- Globally, New Retail has become the core mission behind all new retail merger & acquisition strategies. And, after learning from mass retailers, the luxury field has kicked off its own ecosystem war.
- The role of the store will evolve from a simple point of sale to a touchpoint for consumer engagement that introduces entertainment or personalized shopping expeditions into the experience.
- Only relevant storytelling that leads to functional experiences can generate data-collection at retail destinations in this new ecosystem.
“Smart cities,” where objects, devices, and physical environments will be able to communicate with one another, are coming soon, and true “phygital” experiences are already popping up in many sectors. China’s model of New Retail is spreading, and now it’s merging with other worldwide actors in unexpected ways. At every level of the retail marketing chain, new ecosystems are being constructed as we speak.
Think ecosystem early!
Many Western marketers still report on New Retail as if it’s a confrontational model ready to do combat with American systems. But the COVID-19 crisis has pushed the duality of omnichannel vs. New Retail thinking toward becoming a powerful new hybrid. The book New Retail: Born in China, Going Global by Dudarenok and Zakkour explains how Tencent’s Smart Retail and JD’s Boundary Retail both share the same four “C pillars” as Alibaba’s New Retail: consumer-centricity, convenience, customization, and contributions.
On their list of the seven ecosystems that will dominate the next 20 years, Zakkour and Dudarenok convincingly show how Walmart and Target will win the New Retail race. Thanks to a strong alliance with JD (partially by selling YiHaoDi-an to JD while keeping its company stake), Walmart has learned from Alibaba’s FreshHippo. Now it’s testing new smart stores that focus on on-demand delivery, where customers use a Wechat-hosted Mini Program that already boasts 20 million users. On top of that, Walmart partnered with JD Daojia to enable one-hour, on-demand delivery within roughly two miles of the store. And finally, Walmart is preparing to leverage JD and Google partnerships to form a stronger alliance for SEO and Uni-Marketing.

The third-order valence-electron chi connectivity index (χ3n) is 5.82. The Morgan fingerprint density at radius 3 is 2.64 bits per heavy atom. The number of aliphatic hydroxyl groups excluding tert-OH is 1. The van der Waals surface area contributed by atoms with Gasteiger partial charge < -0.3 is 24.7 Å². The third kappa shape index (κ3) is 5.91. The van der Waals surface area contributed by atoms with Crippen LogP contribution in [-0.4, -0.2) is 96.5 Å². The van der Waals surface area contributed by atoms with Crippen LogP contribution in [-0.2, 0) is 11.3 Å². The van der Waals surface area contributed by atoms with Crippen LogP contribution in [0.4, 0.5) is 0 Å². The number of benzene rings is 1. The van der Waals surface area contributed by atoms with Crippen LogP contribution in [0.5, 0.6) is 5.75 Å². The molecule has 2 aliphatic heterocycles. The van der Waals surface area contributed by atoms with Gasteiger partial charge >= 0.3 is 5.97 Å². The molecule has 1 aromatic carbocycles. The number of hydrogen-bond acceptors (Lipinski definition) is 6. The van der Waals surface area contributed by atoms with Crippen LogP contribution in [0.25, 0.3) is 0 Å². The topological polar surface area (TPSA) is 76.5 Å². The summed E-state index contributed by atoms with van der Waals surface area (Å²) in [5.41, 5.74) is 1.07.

Globally, New Retail has become the core mission behind all new retail merger & acquisition strategies. And, after learning from mass retailers, the luxury field has kicked off its own ecosystem war.
With Farfetch getting closer to its goal of becoming the global ecosystem for the luxury industry, many brands are thinking about how to move their thinking from omnichannel to New Retail. “Luxury New Retail is not a specific technology product or solution,” said Far-fetch CEO Neves to WWD. “It’s the division and also the full suite of solutions that we can offer brands that are completely connected. Because everything we offer brands is completely integrated and connected.”
Farfetch’s precedent, “Augmented Retail,” created an ecosystem rooted in interconnectedness, delivering a comprehensive view of the individual tests, preferences, and browsing habits at the service of customer-brand conversations.
Retail mergers favor hybrid partnerships